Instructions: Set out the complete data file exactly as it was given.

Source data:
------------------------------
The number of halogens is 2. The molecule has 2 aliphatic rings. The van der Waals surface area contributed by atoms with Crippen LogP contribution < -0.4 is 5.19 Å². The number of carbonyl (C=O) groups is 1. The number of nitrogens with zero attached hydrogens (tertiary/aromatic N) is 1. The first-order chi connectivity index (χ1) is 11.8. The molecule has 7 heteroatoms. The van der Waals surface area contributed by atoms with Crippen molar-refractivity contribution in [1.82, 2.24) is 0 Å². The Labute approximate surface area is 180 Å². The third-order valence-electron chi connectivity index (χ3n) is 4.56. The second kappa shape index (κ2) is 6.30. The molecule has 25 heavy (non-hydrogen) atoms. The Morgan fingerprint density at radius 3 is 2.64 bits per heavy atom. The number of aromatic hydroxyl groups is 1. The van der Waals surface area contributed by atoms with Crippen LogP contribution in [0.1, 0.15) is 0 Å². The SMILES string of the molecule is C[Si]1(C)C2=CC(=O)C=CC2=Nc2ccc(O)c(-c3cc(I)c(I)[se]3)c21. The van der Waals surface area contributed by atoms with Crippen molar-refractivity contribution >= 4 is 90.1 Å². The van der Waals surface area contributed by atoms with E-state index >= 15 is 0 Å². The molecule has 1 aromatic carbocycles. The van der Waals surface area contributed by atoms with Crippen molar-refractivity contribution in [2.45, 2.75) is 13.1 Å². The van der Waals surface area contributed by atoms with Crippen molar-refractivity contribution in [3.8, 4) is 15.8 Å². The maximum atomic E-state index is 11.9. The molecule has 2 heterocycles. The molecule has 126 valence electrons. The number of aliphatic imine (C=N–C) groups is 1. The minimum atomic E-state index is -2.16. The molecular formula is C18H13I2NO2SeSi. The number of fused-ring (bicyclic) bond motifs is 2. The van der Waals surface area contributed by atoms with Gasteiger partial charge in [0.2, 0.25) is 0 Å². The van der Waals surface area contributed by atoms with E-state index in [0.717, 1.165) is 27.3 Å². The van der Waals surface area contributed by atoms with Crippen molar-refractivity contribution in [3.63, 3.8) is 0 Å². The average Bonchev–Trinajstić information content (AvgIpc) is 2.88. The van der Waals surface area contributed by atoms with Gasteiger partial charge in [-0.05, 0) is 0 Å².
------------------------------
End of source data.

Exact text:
The number of halogens is 2. The molecule has 2 aliphatic rings. The van der Waals surface area contributed by atoms with Crippen LogP contribution < -0.4 is 5.19 Å². The number of carbonyl (C=O) groups is 1. The number of nitrogens with zero attached hydrogens (tertiary/aromatic N) is 1. The first-order chi connectivity index (χ1) is 11.8. The molecule has 7 heteroatoms. The van der Waals surface area contributed by atoms with Crippen molar-refractivity contribution in [1.82, 2.24) is 0 Å². The Labute approximate surface area is 180 Å². The third-order valence-electron chi connectivity index (χ3n) is 4.56. The second kappa shape index (κ2) is 6.30. The molecule has 25 heavy (non-hydrogen) atoms. The Morgan fingerprint density at radius 3 is 2.64 bits per heavy atom. The number of aromatic hydroxyl groups is 1. The van der Waals surface area contributed by atoms with Crippen LogP contribution in [0.1, 0.15) is 0 Å². The SMILES string of the molecule is C[Si]1(C)C2=CC(=O)C=CC2=Nc2ccc(O)c(-c3cc(I)c(I)[se]3)c21. The van der Waals surface area contributed by atoms with Crippen molar-refractivity contribution >= 4 is 90.1 Å². The van der Waals surface area contributed by atoms with E-state index >= 15 is 0 Å². The molecule has 1 aromatic carbocycles. The van der Waals surface area contributed by atoms with Crippen molar-refractivity contribution in [2.45, 2.75) is 13.1 Å². The van der Waals surface area contributed by atoms with Crippen molar-refractivity contribution in [3.8, 4) is 15.8 Å². The maximum atomic E-state index is 11.9. The molecule has 2 heterocycles. The molecule has 126 valence electrons. The number of aliphatic imine (C=N–C) groups is 1. The minimum atomic E-state index is -2.16. The molecular formula is C18H13I2NO2SeSi. The number of fused-ring (bicyclic) bond motifs is 2. The van der Waals surface area contributed by atoms with Gasteiger partial charge in [0.2, 0.25) is 0 Å². The van der Waals surface area contributed by atoms with E-state index in [0.717, 1.165) is 27.3 Å². The van der Waals surface area contributed by atoms with Crippen molar-refractivity contribution in [3.63, 3.8) is 0 Å². The average Bonchev–Trinajstić information content (AvgIpc) is 2.88. The van der Waals surface area contributed by atoms with Gasteiger partial charge in [-0.05, 0) is 0 Å².